Ex-Penn State coach Portland dead at 65

Associated Press

Rene Portland, who built Penn State into a women’s basketball powerhouse during a 27-year tenure, has died after a three-year fight with cancer.

She was 65. D’Anjolell Memorial Home of Broomall in Pennsylvania confirmed her death Sunday.

Portland coached the Lady Lions’ first All-Americans, achieved their first No. 1 ranking and reached their first Final Four. Of her 693 wins, 606 came as coach of the Lady Lions.

With dazzling point guard Helen Darling and stellar center Andrea Garner, Penn State reached the 2000 Final Four in Philadelphia, upsetting Iowa State and Louisiana Tech before falling to eventual-champion Connecticut in the national semifinals.

Late in her career, Portland also faced accusations she discriminated against players whom she perceived to be gay, with a former player suing Portland and the school in 2005.

An internal school investigation led to a one-game suspension and $10,000 fine though Portland disputed the findings. The lawsuit was settled confidentially.

She resigned as coach of Penn State in 2007.

Portland was inducted into the Philadelphia Sports Hall of Fame last November. “Rene fought a courageous and determined fight against her cancer,” former Virginia coach Debbie Ryan said.

“She will be remembered as someone who gave her life to her family, her teams and her women. As a player, she was a fierce competitor at Immaculata and she carried that trait into her coaching career. She was a wonderful wife, mother and grandmother and friend who will be missed.”

Portland took over a successful program, and the Lady Lions finished 19-9 in 1981 in her first season. The next year, Penn State finished 24-6 and received an invitation to the first NCAA women’s basketball tournament.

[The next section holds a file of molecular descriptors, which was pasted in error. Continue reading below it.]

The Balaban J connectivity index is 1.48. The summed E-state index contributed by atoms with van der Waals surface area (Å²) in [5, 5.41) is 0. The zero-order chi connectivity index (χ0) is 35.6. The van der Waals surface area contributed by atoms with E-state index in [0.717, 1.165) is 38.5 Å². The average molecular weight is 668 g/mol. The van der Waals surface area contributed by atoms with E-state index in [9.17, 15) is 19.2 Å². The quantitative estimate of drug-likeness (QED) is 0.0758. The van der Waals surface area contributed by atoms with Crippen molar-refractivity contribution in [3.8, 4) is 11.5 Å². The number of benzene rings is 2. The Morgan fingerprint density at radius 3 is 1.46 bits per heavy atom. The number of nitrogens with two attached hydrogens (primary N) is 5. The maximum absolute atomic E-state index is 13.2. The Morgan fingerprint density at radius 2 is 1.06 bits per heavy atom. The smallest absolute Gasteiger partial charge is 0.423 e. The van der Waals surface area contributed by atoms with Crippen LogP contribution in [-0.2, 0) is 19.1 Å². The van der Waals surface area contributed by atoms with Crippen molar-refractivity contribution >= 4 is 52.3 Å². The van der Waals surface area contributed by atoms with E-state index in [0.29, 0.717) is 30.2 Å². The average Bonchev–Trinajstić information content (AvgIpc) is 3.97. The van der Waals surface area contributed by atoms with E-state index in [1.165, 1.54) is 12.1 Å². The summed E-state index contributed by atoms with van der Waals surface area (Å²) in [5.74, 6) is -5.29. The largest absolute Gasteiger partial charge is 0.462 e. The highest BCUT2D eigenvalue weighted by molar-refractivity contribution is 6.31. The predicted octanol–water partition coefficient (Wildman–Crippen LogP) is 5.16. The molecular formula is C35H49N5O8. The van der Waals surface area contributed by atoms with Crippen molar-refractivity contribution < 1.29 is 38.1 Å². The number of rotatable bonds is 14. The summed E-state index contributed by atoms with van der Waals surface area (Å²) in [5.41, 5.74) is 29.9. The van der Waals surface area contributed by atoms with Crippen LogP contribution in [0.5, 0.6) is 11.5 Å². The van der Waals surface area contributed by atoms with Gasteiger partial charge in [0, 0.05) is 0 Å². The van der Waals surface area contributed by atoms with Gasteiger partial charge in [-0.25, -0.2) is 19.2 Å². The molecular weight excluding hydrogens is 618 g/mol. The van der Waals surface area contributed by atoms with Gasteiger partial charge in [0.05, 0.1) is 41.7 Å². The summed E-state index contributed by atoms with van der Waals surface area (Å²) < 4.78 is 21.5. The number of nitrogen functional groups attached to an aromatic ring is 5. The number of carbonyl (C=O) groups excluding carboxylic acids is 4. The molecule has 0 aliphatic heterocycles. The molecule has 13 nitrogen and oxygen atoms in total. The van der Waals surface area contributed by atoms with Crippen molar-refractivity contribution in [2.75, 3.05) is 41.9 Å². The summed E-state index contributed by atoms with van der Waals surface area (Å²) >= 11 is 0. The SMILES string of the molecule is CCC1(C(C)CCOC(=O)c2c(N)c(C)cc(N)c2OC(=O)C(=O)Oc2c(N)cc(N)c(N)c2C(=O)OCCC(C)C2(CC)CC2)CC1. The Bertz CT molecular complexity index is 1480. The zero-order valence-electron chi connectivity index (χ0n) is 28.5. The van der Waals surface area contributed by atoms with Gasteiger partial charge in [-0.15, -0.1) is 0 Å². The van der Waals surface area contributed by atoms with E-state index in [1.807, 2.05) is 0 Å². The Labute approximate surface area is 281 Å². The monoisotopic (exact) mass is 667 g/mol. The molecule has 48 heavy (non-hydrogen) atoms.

The Lady Lions emerged as a national power in 1985, reaching the round of 16 in the NCAA tournament behind Atlantic 10 Player of the Year Kahadeejah Herbert and freshman point guard Suzie McConnell, who would go on to be an All-American and Olympic gold-medalist.

On Jan. 3, 1991, a Penn State team led by Susan Robinson beat top-ranked Virginia and Dawn Staley on the road, 73-71, and four days later the Lady Lions had their first No. 1 ranking.

The Lady Lions went into the NCAA tournament with a No. 1 ranking and a 29-1 record that year, but after getting a bye in the first round, Penn State was upset in the second round by James Madison.

Penn State again received a No. 1 ranking in 1994, but was denied a trip to the Final Four when it was beaten in the Midwest Regional final by Alabama.

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